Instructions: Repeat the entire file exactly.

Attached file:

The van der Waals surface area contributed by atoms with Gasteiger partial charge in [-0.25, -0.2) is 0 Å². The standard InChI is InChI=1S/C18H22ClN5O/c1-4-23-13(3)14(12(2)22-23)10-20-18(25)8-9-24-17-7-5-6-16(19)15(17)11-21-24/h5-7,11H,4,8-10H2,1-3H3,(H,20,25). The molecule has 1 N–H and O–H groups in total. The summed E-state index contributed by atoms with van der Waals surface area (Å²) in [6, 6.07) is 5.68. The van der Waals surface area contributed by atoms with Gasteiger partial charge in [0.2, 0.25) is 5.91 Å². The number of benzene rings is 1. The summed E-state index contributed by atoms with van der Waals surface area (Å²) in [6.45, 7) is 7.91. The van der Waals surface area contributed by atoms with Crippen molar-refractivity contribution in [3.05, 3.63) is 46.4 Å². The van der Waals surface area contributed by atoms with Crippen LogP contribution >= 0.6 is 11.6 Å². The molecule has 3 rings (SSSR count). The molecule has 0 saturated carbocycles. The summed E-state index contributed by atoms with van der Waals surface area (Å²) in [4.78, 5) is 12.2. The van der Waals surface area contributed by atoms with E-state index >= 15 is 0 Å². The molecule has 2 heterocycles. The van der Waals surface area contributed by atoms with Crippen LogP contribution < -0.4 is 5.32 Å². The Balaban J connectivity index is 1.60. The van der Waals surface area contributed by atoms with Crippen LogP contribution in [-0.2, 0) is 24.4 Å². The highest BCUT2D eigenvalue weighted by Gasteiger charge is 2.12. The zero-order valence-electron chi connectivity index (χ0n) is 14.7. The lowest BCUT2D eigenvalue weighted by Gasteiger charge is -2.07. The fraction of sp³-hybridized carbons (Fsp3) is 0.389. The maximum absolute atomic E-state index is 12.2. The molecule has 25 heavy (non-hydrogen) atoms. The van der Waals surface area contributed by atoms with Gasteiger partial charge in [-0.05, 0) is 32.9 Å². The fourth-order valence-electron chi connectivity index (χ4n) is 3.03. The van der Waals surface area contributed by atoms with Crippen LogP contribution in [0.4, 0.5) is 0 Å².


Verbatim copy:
The van der Waals surface area contributed by atoms with Gasteiger partial charge in [-0.25, -0.2) is 0 Å². The standard InChI is InChI=1S/C18H22ClN5O/c1-4-23-13(3)14(12(2)22-23)10-20-18(25)8-9-24-17-7-5-6-16(19)15(17)11-21-24/h5-7,11H,4,8-10H2,1-3H3,(H,20,25). The molecule has 1 N–H and O–H groups in total. The summed E-state index contributed by atoms with van der Waals surface area (Å²) in [6, 6.07) is 5.68. The van der Waals surface area contributed by atoms with Gasteiger partial charge in [0.2, 0.25) is 5.91 Å². The number of benzene rings is 1. The summed E-state index contributed by atoms with van der Waals surface area (Å²) in [6.45, 7) is 7.91. The van der Waals surface area contributed by atoms with Crippen molar-refractivity contribution in [3.05, 3.63) is 46.4 Å². The van der Waals surface area contributed by atoms with Crippen LogP contribution >= 0.6 is 11.6 Å². The molecule has 3 rings (SSSR count). The molecule has 0 saturated carbocycles. The summed E-state index contributed by atoms with van der Waals surface area (Å²) in [4.78, 5) is 12.2. The van der Waals surface area contributed by atoms with E-state index >= 15 is 0 Å². The molecule has 2 heterocycles. The van der Waals surface area contributed by atoms with Crippen LogP contribution < -0.4 is 5.32 Å². The Balaban J connectivity index is 1.60. The van der Waals surface area contributed by atoms with Crippen LogP contribution in [-0.2, 0) is 24.4 Å². The highest BCUT2D eigenvalue weighted by Gasteiger charge is 2.12. The zero-order valence-electron chi connectivity index (χ0n) is 14.7. The lowest BCUT2D eigenvalue weighted by Gasteiger charge is -2.07. The fraction of sp³-hybridized carbons (Fsp3) is 0.389. The maximum absolute atomic E-state index is 12.2. The molecule has 25 heavy (non-hydrogen) atoms. The van der Waals surface area contributed by atoms with Gasteiger partial charge in [-0.05, 0) is 32.9 Å². The fourth-order valence-electron chi connectivity index (χ4n) is 3.03. The van der Waals surface area contributed by atoms with Crippen LogP contribution in [0.4, 0.5) is 0 Å².